Around the corner we were able to sample Tlacoyos – a street food native to the Mexican aboriginals. They are fried longer than the regular gorditas and quesadillas – filled with meat and queso (cheese) and then folded over and fried some more. As a result, they have a crispier harder shell and gives a crunch when you bite down on them. The kids enjoyed them, as did we.
As we continued our walk, we passed by numerous fresh produce stands and I learned about the Nopali (cactus leaves) which can be bought already cleaned and chopped up, or pre-cooked with onions and spices. I have not yet tried it but will definitely have to give it a shot before we leave this beautiful country. (Later I decided to give Nopali a try, and it has become one of my favourite Mexican dishes. It tastes like a cross between okra and green onion, but you have to be careful not to overcook it, as like okra, it can become slimey. I know it doesn’t sound great but fry them up with some onion, garlic and tomatoes, and believe me it’s delicious!)
Our tour continued with a pit stop at the famous Café Tal. This was not part of the street food tour, but since we were there, I simply had to sample the Beso Negro (sorry, I’m not translating that one! You’ll need to google that one for yourself!).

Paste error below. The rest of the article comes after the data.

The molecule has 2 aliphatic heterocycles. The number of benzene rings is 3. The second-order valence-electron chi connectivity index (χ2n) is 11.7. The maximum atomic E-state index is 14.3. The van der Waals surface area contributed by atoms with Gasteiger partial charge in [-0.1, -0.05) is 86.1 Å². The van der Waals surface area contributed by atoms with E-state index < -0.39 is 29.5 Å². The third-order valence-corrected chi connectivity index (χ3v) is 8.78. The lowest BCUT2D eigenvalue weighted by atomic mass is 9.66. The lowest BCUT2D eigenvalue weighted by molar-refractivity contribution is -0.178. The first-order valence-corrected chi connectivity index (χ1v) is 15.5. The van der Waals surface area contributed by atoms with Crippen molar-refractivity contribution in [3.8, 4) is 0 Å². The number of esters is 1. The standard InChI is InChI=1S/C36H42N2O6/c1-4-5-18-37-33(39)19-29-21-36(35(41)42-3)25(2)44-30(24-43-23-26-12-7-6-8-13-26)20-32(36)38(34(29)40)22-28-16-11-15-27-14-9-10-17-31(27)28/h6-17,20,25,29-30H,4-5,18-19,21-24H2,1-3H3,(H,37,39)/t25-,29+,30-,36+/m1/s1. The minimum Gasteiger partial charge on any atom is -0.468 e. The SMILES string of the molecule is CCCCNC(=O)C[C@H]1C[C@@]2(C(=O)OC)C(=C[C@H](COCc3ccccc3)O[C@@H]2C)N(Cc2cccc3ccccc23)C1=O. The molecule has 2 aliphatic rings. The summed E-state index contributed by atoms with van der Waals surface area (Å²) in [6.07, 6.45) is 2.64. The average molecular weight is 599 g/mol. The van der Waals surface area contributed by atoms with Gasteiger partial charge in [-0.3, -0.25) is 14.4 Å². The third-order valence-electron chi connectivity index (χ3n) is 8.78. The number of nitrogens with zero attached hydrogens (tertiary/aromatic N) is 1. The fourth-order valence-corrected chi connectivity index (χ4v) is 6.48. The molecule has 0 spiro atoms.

You can order this delectable hot chocolate in 30 oz or 60 oz cups, and it is basically a shot of divine melted chocolate! Not your typical hot chocolate for sure! The kids ended up fighting over who would get the next sip, and in the end they literally ripped open the paper cup to lick every last bit of chocolate left. Café Tal was a definite winner and must do particularly for those of you who are chocolate lovers! I have also heard great things about their coffee, but did not sample it this time around.